With the Seyðisfjörður box ticked, we simply then had to head back across the hills to get to our hotel.  En route, there was some great scenery

and a completely bizarre art installation

This is called Sæki Þetta Seinna, or “Heavier Mountains”, and I simply can’t be bothered to type in an explanation, so here’s a photo of the “explanatory” sign.

This is what the TVs were facing:

Accurate neorealism and minimalism? Or just utter bollocks. You decide.

Anyway the final town en route to our hotel was Eskifjörður. The town features a modern version of the fish processing factory we first encountered at the Herring Museum, and as a result the town smelt (see what I did there?) rather strongly of goldfish food… Anyway it also featured yet another unusual church.

which we’ve added to our burgeoning collection, and a rather cute hotel setup called Mjóeyri, which is a central building and several cottages.

The route to our hotel took us back through Reyðarfjörður, which has a remarkable aluminium smelting operation on its outskirts (it was hoped that this would save the village by bringing in jobs, but it didn’t really work, sadly).

And so we ended our day at the Fosshotel in Fáskrúðsfjörður, which has a lovely setting and a very, very slow kitchen.

And so to bed, with the ongoing journey towards south Iceland starting tomorrow.  Please come back and see how it went, won’t you?



Day 8 – Making a great deal more foss

Tuesday 6th July 2021. Yes, I know that obsessing about the weather is terribly British, but it simply has to be pointed out that today was the first day that the weather outlook for us here

was better than at home.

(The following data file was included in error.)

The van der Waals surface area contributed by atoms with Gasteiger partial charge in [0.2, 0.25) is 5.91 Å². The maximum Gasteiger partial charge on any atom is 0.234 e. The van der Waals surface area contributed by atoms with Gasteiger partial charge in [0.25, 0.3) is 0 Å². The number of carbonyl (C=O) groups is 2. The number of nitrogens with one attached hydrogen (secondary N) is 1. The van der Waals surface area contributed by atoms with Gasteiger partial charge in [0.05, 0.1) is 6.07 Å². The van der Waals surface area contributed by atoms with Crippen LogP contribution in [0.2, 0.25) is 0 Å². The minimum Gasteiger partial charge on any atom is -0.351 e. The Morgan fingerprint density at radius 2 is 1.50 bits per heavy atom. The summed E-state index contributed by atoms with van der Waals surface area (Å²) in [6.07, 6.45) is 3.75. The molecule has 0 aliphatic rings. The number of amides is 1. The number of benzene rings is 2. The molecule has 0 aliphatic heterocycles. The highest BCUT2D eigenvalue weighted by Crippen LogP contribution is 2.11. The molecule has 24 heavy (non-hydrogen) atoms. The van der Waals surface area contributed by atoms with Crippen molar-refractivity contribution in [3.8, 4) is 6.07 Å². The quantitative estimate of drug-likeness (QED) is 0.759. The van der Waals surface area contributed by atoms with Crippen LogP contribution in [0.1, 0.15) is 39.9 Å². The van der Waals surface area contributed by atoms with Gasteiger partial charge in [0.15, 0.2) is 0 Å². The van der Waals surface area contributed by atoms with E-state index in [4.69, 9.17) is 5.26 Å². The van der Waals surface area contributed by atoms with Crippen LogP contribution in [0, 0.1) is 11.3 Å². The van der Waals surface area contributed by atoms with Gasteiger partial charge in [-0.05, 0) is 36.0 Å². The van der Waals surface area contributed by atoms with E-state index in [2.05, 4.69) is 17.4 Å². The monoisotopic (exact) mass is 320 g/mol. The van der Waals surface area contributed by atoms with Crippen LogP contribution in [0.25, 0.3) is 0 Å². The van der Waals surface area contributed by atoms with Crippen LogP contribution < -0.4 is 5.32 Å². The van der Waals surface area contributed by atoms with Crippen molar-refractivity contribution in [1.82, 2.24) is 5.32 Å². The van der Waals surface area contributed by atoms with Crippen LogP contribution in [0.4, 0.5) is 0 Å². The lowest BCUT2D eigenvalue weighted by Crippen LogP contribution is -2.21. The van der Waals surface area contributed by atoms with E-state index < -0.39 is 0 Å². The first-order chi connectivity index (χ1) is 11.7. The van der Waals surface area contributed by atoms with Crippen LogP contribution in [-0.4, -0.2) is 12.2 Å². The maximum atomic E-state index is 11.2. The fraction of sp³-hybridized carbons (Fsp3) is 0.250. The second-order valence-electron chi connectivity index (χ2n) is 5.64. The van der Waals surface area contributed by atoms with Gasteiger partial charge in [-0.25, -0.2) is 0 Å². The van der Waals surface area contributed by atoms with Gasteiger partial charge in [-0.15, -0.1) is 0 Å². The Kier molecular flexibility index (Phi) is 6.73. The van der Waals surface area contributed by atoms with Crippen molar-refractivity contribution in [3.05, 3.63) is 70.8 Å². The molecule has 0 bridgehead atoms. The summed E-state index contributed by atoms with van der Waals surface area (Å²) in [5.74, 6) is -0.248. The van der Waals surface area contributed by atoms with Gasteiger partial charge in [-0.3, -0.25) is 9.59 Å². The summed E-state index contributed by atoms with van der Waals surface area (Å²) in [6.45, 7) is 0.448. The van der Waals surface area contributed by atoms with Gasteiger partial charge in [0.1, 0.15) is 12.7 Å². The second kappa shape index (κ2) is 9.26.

In reality, the weather here today really was pretty good – even, at times, a little too warm.  So, we’ve been lucky so far.

Our first stop was actually to the “supermarket” just along the road so we could buy something that would serve as lunch.  It wasn’t what we’d think of as a supermarket and the selection was a little sparse, but we found some pizza-ish sort of things that would probably do, and – mirabile dictu – a couple of apples.  To be honest, whilst the food we’ve eaten in the hotels and restaurants here has been very well-cooked, well-presented and tasty, we’ve discovered that They Don’t Do Fruit And Veg Much here, so the quest for dietary fibre is often, erm, fruitless. That’ll be me showing my age, then.

So: a morning of waterfalls beckoned.  Firstly, the most powerful waterfall in Europe – Dettifoss.



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As I hope you can hear from the sound on the video, this is an awesome thing. It must be said, though, that we preferred those from yesterday.  Dettifoss, because it’s carrying such a volume of glacial rock fragments, actually looks a bit muddy.  I know it’s pathetic to expect pristine white water, but there you go: we’re tourists – what do we know?  Dettifoss is one of several waterfalls along a canyon, and there was an insight into the impact of the glacial sediment on the water flow via a view of whatever the geologists would call the side street of a canyon.

You can see the clarity of the water which is out of the mainstream.

The second waterfall of the day is visited on the same hike which took us to Dettifoss. It’s called Selfoss, and it’s also pretty impressive.

You can see photographers on the far side of the canyon. These are the keen beans who have risked the tyres and suspension of their vehicles and a possible broken ankle or two to get to the Dedicated Photographer side of the canyon. Ok, the view of Selfoss would have been better from that side, and you can also get a Classic Shot of Dettifoss from over there; but our schedule, and my not-preparedness to lug a tripod over rocky terrain and spend much time setting up long-exposure shots, conspired against my achieving anything other than the standard Tourist Pics (which I’m very happy with). Dagur did his Pro Photographer bit as best he could at Selfoss, given that his clients were too pathetic to go the extra mile.

But the two falls were anyway impressive to see.